As you read this, the financial services world is changing. Regulatory pressure accelerated a shift over the past 12 months; however, the current state of fiduciary status was inevitable. Our clients were beginning to demand it, and today, we have to deliver it to even stay in the game.
The challenge, and the main reason to really think about your business in 2018, is to remain relevant with your clients and prospects through the fiduciary standard. The firms that grow will be the ones that not only adapt to the fiduciary rule, but also find ways to differentiate themselves from the rest of the fiduciaries in the marketplace.
Your value in the market place will never be defined by your broker-dealer or regulation. Value is determined by how much you deliver above the cost of your services. That’s not to say that the U.S. Department of Labor’s rule won’t likely affect how broker-dealers form your commission schedules. But, your level of commission doesn’t determine your value. It’s how much you deliver to your clients.
Value is about the client experience. How you deliver your expertise may be more meaningful than the information itself. Clients want to have information now. It must be accurate. It has to be timely. And, it must be easy to understand and digest.
Value is also delivered by those items that clients truly value. Asset allocation is becoming – or has been for some time – a commodity. It has been outsourced by third-party money managers, computerized, and easy to access via the Internet. In order to drive value above your current pricing, you need to find other topics that are important to your clients.
Retirement income is a nearly irrevocable decision. You only get one chance to get it correctly. If your client begins running out of money, it’s usually too late to correct the path. Income planning requires expertise, tools, and understanding of the emotional impacts of a variety of external factors. Robo advisers are not equipped to handle this in-depth conversation and complex problem.
This is where you need to plan for 2018 and beyond – by reshaping your business for maximum success in the future. It’s no longer OK to simply bring on new clients, apply an asset allocation model, and monitor the assets. You have to think about the demographic shift happening in the United States and the impact on your planning in order to stay ahead.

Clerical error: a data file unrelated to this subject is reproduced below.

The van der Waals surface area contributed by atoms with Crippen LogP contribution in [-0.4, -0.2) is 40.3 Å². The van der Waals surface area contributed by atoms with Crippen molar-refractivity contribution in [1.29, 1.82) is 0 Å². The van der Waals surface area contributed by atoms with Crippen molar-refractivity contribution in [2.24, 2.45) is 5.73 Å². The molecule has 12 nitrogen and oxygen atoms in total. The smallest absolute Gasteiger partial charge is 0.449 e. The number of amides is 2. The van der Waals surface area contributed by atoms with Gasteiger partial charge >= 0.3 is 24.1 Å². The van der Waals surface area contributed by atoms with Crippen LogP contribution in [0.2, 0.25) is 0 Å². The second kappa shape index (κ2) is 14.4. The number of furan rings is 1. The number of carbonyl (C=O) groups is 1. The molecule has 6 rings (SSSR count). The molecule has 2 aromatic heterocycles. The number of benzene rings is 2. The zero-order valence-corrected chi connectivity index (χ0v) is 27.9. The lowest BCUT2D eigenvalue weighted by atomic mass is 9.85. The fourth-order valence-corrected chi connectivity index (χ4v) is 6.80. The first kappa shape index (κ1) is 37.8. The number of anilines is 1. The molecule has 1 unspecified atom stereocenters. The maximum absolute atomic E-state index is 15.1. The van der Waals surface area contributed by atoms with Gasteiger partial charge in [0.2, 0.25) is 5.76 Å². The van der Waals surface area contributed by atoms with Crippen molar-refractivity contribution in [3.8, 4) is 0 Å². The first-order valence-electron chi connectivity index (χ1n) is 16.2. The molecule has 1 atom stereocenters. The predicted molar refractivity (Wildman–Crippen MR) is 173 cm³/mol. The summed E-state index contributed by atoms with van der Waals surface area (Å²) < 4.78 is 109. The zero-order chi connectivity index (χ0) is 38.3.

If you are going to drive value – the ability to give more than you receive from your clients – you have to offer more. That doesn’t mean several more services. Instead, it means identifying what’s important to your clients and delivering with the highest client experience possible.
You need to evaluate the technology, products, services, and processes that will guide you and your clients through the discovery and planning process. Look at the talent level in your office to deliver on the changing needs of your clients, and find partners who can assist in delivering new solutions. Taking a step back and looking at your office in the fourth quarter can make a huge difference for many years to come.
When setting goals and planning for next year, take a deeper look. Evaluate the process, the talent level, technology, and the client experience. Make sure you are making a difference that adds value to your clients’ overall client experience with you.
Mike McGlothlin is a tireless advocate for the retirement planning industry. As executive vice president of retirement at Ash Brokerage, he heads a team providing income planning solutions focused on longevity and efficiency. He’s also a thought leader who provides guidance and assistance for advisors and broker-dealers navigating marketplace and regulatory changes. You can find a collection of his blog posts in his book, “Above the Clouds … Winning Strategies from 30,000 Feet.”
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